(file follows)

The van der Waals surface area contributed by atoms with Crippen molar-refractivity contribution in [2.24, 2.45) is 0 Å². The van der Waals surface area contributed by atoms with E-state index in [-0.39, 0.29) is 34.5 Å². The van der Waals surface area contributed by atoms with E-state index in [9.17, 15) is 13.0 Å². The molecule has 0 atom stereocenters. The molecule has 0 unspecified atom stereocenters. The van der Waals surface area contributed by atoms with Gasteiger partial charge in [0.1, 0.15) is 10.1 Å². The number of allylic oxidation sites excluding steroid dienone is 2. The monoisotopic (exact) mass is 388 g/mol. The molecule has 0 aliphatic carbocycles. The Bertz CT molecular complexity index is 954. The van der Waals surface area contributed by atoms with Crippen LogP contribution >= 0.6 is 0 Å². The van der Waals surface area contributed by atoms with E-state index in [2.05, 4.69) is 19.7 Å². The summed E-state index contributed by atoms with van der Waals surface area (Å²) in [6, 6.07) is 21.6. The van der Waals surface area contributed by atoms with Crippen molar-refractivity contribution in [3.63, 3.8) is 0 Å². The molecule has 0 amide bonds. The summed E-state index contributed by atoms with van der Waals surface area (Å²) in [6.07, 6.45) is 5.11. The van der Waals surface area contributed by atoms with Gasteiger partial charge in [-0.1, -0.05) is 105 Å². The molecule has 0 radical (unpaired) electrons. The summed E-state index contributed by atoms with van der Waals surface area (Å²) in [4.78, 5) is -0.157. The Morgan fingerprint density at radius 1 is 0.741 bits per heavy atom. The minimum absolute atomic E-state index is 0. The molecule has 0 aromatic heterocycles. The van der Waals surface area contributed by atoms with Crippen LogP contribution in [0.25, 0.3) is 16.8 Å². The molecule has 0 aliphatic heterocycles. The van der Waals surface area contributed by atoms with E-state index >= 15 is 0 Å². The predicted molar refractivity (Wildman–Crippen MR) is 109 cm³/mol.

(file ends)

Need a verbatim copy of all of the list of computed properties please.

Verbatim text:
The van der Waals surface area contributed by atoms with Crippen molar-refractivity contribution in [2.24, 2.45) is 0 Å². The van der Waals surface area contributed by atoms with E-state index in [-0.39, 0.29) is 34.5 Å². The van der Waals surface area contributed by atoms with E-state index in [9.17, 15) is 13.0 Å². The molecule has 0 atom stereocenters. The molecule has 0 unspecified atom stereocenters. The van der Waals surface area contributed by atoms with Gasteiger partial charge in [0.1, 0.15) is 10.1 Å². The number of allylic oxidation sites excluding steroid dienone is 2. The monoisotopic (exact) mass is 388 g/mol. The molecule has 0 aliphatic carbocycles. The Bertz CT molecular complexity index is 954. The van der Waals surface area contributed by atoms with Crippen LogP contribution >= 0.6 is 0 Å². The van der Waals surface area contributed by atoms with E-state index in [2.05, 4.69) is 19.7 Å². The summed E-state index contributed by atoms with van der Waals surface area (Å²) in [6, 6.07) is 21.6. The van der Waals surface area contributed by atoms with Crippen molar-refractivity contribution in [3.63, 3.8) is 0 Å². The molecule has 0 amide bonds. The summed E-state index contributed by atoms with van der Waals surface area (Å²) in [6.07, 6.45) is 5.11. The van der Waals surface area contributed by atoms with Gasteiger partial charge in [-0.1, -0.05) is 105 Å². The molecule has 0 radical (unpaired) electrons. The summed E-state index contributed by atoms with van der Waals surface area (Å²) in [4.78, 5) is -0.157. The Morgan fingerprint density at radius 1 is 0.741 bits per heavy atom. The minimum absolute atomic E-state index is 0. The molecule has 0 aromatic heterocycles. The van der Waals surface area contributed by atoms with Crippen LogP contribution in [0.25, 0.3) is 16.8 Å². The molecule has 0 aliphatic heterocycles. The van der Waals surface area contributed by atoms with E-state index >= 15 is 0 Å². The predicted molar refractivity (Wildman–Crippen MR) is 109 cm³/mol.